The beauty of The Unwanteds by Lisa McMann is that it is classic middle-grade; a colorful, creative children’s adventure that celebrates imagination, fantasy, and fun. The key is to approach it as such. Admittedly, with reviews touting this dystopian fantasy as the next The Hunger Games and Harry Potter, my expectations were not only too high, but steered in the wrong direction.
The problem with comparing the world of Quill to that of Hogwarts or Panem is that while The Unwanteds does carry a dark undertone, it does not have the complexity of plot to pull-off a successful crossover to the adult world. While grownups (like myself) can certainly enjoy this imaginative universe, the strict dichotomy set-up between the power of creativity in Artime and the limitations of pure logic (as depicted in Quill) is a clearly pronounced message for children.
And the message is timely. Unfortunately, art programs in America’s public schools are routinely one of the first things cut to save money and resources. The message society gives to children is obvious: creativity takes a backseat to logic.
In Artime, however, imagination is not only a gift, but it proves to be a powerful weapon: students win battles with words using “slam” poetry, thespians use soliloquies to stun their opponents, artists learn to paint themselves invisible, and musicians dispel singing charms to their defense. In this world not only is art fun, it’s vital for survival.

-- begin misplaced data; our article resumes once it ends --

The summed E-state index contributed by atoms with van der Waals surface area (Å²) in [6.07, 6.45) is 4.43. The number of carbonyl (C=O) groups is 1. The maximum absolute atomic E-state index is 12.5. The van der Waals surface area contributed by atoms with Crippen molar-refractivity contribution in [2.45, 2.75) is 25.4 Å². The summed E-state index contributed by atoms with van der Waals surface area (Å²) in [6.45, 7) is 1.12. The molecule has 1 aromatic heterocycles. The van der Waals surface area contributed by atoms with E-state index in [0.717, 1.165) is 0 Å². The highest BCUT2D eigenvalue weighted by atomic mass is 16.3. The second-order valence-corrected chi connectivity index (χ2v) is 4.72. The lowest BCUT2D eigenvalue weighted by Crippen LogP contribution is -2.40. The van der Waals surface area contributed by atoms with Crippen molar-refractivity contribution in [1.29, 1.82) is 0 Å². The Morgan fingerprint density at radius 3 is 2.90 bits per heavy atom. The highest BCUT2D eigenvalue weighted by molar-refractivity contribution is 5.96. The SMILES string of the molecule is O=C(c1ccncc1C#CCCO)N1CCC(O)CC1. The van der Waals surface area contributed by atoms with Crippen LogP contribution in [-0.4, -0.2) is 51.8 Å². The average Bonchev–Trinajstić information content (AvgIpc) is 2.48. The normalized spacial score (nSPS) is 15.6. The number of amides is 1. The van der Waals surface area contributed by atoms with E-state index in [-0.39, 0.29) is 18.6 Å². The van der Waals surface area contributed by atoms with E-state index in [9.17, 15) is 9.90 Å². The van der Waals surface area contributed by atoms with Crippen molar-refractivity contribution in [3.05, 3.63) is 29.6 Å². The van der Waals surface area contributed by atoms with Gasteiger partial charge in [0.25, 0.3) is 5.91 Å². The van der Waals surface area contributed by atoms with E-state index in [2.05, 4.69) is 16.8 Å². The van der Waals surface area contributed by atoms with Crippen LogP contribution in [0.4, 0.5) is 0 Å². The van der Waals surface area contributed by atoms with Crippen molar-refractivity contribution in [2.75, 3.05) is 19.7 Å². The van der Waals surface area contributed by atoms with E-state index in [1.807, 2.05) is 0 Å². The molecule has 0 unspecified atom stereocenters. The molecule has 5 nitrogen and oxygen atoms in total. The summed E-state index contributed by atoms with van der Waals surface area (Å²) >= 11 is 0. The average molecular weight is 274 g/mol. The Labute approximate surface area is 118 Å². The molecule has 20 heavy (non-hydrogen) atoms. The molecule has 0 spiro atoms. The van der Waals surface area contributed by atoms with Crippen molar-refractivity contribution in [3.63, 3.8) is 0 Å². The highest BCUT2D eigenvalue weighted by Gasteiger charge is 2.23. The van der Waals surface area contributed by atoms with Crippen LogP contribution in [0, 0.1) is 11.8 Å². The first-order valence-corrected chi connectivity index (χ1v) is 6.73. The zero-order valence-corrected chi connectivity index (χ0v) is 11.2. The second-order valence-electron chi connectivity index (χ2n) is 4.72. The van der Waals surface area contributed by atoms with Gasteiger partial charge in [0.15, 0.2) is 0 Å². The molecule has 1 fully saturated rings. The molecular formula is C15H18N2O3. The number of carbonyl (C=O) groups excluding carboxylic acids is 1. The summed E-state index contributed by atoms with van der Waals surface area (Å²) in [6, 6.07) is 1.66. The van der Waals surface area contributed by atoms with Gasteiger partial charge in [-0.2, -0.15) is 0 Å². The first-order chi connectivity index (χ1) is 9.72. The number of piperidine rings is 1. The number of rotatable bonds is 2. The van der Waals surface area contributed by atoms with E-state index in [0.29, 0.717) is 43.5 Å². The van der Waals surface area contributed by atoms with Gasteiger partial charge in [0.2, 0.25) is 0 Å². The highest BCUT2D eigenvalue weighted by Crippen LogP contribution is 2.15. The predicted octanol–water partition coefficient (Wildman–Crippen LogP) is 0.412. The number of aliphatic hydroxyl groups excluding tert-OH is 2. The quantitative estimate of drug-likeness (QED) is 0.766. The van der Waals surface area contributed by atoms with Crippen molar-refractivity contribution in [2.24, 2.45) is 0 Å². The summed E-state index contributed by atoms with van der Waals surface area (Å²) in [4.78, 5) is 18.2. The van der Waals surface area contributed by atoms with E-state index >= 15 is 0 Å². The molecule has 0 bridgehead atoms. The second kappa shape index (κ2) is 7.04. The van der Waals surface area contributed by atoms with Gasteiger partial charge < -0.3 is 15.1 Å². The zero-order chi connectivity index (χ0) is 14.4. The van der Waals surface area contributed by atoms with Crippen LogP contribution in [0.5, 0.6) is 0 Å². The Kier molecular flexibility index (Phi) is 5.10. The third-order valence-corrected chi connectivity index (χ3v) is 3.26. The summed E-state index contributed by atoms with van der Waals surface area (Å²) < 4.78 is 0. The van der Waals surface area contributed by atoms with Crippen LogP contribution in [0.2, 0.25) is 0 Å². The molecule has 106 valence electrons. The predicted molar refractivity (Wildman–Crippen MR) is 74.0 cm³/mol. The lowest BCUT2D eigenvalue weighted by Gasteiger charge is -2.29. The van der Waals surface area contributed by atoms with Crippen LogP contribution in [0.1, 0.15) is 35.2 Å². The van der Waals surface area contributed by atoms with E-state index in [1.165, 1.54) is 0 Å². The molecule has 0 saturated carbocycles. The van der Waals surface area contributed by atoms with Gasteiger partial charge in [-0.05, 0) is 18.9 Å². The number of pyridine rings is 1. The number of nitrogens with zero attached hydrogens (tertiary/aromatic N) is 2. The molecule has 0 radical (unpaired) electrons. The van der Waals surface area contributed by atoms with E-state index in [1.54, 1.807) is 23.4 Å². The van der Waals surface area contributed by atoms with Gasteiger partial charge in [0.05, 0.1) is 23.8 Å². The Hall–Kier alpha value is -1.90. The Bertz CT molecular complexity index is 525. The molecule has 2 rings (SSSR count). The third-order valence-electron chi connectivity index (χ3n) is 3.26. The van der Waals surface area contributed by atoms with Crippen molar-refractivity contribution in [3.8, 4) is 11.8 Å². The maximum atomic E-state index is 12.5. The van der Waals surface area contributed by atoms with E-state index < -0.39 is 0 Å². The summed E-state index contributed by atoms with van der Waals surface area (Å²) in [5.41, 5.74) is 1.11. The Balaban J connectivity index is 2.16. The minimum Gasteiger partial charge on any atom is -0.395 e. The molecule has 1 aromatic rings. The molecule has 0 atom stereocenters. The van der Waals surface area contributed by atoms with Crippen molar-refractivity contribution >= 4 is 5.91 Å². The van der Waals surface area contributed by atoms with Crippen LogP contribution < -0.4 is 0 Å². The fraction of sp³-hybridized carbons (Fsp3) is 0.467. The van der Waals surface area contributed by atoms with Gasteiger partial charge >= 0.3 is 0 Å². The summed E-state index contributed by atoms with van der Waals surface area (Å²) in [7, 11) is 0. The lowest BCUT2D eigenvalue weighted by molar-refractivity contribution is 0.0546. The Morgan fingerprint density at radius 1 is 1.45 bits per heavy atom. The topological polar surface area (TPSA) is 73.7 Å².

At a time when music and art is considered to be “extra-curricular” in a child’s education, it is important for children (and adults alike) to be reminded of the powerful and important role creativity plays in the functioning of society.
The Unwanteds is a much needed celebration of imagination, and an excellent addition to any child’s reading list. For me, the book perfectly embodies what Albert Einstien was talking about when he said: “Imagination is more important than knowledge. For knowledge is limited to all we now know and understand, while imagination embraces the entire world, and all there ever will be to know and understand.”
The Unwanteds is in stores now. Here is the official synopsis:
Every year in Quill, thirteen-year-olds are sorted into categories: the strong, intelligent Wanteds go to university, and the artistic Unwanteds are sent to their deaths.
Thirteen-year-old Alex tries his hardest to be stoic when his fate is announced as Unwanted, even while leaving behind his twin, Aaron, a Wanted. Upon arrival at the destination where he expected to be eliminated, however, Alex discovers a stunning secret—behind the mirage of the “death farm” there is instead a place called Artime.
In Artime, each child is taught to cultivate their creative abilities and learn how to use them magically, weaving spells through paintbrushes and musical instruments. Everything Alex has ever known changes before his eyes, and it’s a wondrous transformation.
But it’s a rare, unique occurrence for twins to be separated between Wanted and Unwanted, and as Alex and Aaron’s bond stretches across their separation, a threat arises for the survival of Artime that will pit brother against brother in an ultimate, magical battle.